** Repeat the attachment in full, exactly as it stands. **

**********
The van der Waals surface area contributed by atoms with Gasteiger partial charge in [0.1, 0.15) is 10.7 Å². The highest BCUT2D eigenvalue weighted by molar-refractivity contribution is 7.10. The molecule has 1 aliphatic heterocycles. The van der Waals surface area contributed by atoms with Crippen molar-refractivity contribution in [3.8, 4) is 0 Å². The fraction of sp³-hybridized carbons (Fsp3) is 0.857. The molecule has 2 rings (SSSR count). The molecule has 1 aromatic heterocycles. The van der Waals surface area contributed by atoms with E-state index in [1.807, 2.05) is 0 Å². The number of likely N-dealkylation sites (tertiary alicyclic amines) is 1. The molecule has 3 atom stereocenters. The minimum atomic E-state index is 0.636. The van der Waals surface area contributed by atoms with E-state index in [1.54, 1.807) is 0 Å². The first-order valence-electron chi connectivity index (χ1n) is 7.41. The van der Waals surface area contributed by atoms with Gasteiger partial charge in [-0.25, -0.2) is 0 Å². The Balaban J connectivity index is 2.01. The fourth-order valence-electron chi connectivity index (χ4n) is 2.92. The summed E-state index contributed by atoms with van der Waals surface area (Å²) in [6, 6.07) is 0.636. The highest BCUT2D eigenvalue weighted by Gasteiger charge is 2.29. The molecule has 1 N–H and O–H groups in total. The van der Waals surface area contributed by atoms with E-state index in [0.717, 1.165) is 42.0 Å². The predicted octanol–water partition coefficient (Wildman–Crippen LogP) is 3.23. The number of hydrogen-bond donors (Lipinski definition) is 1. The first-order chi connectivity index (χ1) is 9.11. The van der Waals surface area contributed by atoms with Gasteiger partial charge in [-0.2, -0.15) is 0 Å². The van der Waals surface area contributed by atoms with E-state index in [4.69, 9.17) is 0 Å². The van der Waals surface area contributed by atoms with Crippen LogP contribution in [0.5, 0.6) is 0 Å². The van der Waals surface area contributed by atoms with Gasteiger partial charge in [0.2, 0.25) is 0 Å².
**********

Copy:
The van der Waals surface area contributed by atoms with Gasteiger partial charge in [0.1, 0.15) is 10.7 Å². The highest BCUT2D eigenvalue weighted by molar-refractivity contribution is 7.10. The molecule has 1 aliphatic heterocycles. The van der Waals surface area contributed by atoms with Crippen molar-refractivity contribution in [3.8, 4) is 0 Å². The fraction of sp³-hybridized carbons (Fsp3) is 0.857. The molecule has 2 rings (SSSR count). The molecule has 1 aromatic heterocycles. The van der Waals surface area contributed by atoms with E-state index in [1.807, 2.05) is 0 Å². The number of likely N-dealkylation sites (tertiary alicyclic amines) is 1. The molecule has 3 atom stereocenters. The minimum atomic E-state index is 0.636. The van der Waals surface area contributed by atoms with E-state index in [1.54, 1.807) is 0 Å². The first-order valence-electron chi connectivity index (χ1n) is 7.41. The van der Waals surface area contributed by atoms with Gasteiger partial charge in [-0.25, -0.2) is 0 Å². The Balaban J connectivity index is 2.01. The fourth-order valence-electron chi connectivity index (χ4n) is 2.92. The summed E-state index contributed by atoms with van der Waals surface area (Å²) in [6, 6.07) is 0.636. The highest BCUT2D eigenvalue weighted by Gasteiger charge is 2.29. The molecule has 1 N–H and O–H groups in total. The van der Waals surface area contributed by atoms with E-state index in [0.717, 1.165) is 42.0 Å². The predicted octanol–water partition coefficient (Wildman–Crippen LogP) is 3.23. The number of hydrogen-bond donors (Lipinski definition) is 1. The first-order chi connectivity index (χ1) is 9.11. The van der Waals surface area contributed by atoms with Gasteiger partial charge in [-0.2, -0.15) is 0 Å². The van der Waals surface area contributed by atoms with E-state index in [4.69, 9.17) is 0 Å². The van der Waals surface area contributed by atoms with Crippen LogP contribution in [0.5, 0.6) is 0 Å². The van der Waals surface area contributed by atoms with Gasteiger partial charge in [0.2, 0.25) is 0 Å².